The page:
Weve seen so far that you can expose your own objects to script and you can evaluate various expressions. This is about as far as you can get with scripting in the unmanaged world. Now Ill take you a little further and see how .Net helps us add scripting to something which seems totally out of whack webservices.


Calling a webservice from script

As weird as it may sound, your user can call methods on a webservice that your application uses, just as easy as it would call a regular objects. How is this possible? Well, Ive already shown how to ws.BeginHelloWorld expose a managed object to script by using the script.AddObject() method. Exposing a webservice is just as easy. You do it exactly the same way. This is possible because when you use a webservice in your own applications you are essentially using a proxy object, a mediator between your application and the real service. This proxy looks and acts just like the real service but it lives in your own application domain and forwards all calls to the webservice when needed. This means that the webservice instance just another object that can be exposed and used in script much like any other object.

However, there is one caveat:  calling a webservice might take some time to accomplish; meanwhile your application will wait for the script to execute. The script in turn will wait for the webservice to execute and everyone will be looking at you asking why this is so darned slow.  To make this problem go away we can use the same technique we use in a real managed application: calling the service asynchronously.


Asynchronous invocation from script

How do we accomplish calling a webservice asynchronously today?

Lets assume our simple webservice has but one method HelloWorld which returns a string. In managed code we would call it like this:

    Public Sub CallWebService()

        Dim callback As New AsyncCallback(AddressOf AsyncWsCallback)

        wsObject.BeginHelloWorld(callback, Nothing)

    End Sub


    Public Sub AsyncWsCallback(ByVal ar As IAsyncResult)

        txtResult.Text = wsObject.EndHelloWorld(ar)

    End Sub


So heres what we need to have in script for the async call to work:

-         A call to wsObject.BeginHelloWorld passing in a callback object

-         An instance of an AsyncCallback object

-         A call to wsObject.EndHelloWorld(ar) passing in an IAsyncResult object


Can you guess how we manage this?

  • When initializing the script we should also expose an AsyncCallback object that will be used in our script when invoking the webservice. This AsyncCallback object will actually be pointing at a managed method. That managed method will invoke (using script.Run() a script method which will be used to do work when the webservice call ends.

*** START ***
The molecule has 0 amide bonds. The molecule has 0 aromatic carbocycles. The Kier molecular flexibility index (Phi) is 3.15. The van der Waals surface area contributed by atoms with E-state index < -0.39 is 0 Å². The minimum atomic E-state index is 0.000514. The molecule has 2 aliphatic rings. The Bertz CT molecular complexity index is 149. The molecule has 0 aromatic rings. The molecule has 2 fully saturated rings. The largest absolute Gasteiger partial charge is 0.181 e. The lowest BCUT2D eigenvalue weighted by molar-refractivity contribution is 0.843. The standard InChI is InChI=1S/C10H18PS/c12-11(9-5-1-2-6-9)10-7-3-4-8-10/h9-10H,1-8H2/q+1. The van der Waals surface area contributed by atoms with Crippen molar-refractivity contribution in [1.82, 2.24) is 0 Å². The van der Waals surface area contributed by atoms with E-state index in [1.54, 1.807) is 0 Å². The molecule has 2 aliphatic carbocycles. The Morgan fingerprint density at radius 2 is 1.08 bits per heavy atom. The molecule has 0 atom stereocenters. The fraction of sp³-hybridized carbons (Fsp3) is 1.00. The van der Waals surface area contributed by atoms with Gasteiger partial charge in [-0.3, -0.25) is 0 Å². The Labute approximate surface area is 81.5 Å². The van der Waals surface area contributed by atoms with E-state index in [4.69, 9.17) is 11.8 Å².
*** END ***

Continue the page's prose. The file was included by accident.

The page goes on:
• Heres how to initialize the AsyncCallBack object in the script:

     Dim callback As New AsyncCallback(AddressOf AsyncWsCallback)

     script.AddObject("ws", wsObject, True)

     script.AddObject("callback", callback, True)


  • And heres the implementation that does not work of the managed callback

    Public Sub AsyncWsCallback(ByVal ar As IAsyncResult)

        script.Run("OnWsEndHelloWorld", ar)

    End Sub


It just invokes a script that does processing when the webservice finishes its work.

I wish this implementation would work out of the box, but it does not. If you use this technique, you cant send the IAsyncResult object as a parameter to your script method. Some very weird COM interop issues will happen so let me save you the trouble. The IAsyncResult object can only be used in managed code in this case. Your only option is to call  ws.EndHelloWorld(ar)  in managed code and then call a script method that processes the results. You do not want to do something like this in the script:


Sub OnWsEndHelloWorld(ar)

Msgbox ws.EndHelloWorld(ar)

End Sub


This is wrong. Your script should process the outcome of the EndHelloWorld as received from the managed code. Otherwise, as the say in SouthPark, Youre gonna have a bad time.


  • So, instead, well do this in our managed code

    Public Sub AsyncWsCallback(ByVal ar As IAsyncResult)

Dim result As String = wsObject.EndHelloWorld(ar)

  script.Run("OnWsEndHelloWorld", result)

    End Sub


Which leaves us with this piece of script:


Sub OnWsEndHelloWorld(result)

Msgbox result

End Sub




So, the final order of operations is this:

  • Somewhere in the script,  there is a call to ws.BeginHelloWorld(callback,nothing)
  • The callback is triggered in Managed code which picks up the result by calling ws.EndHelloWorld and calling another script method with the results.



As you can see, its pretty easy to add scripting support to your managed application, exposing an object model to your users, responding to major events in the application lifetime and even invoking webservices asynchronously.

Start thinking what you can do with all this power for your users today.

[Article] Make your .Net application support scripting - the practical way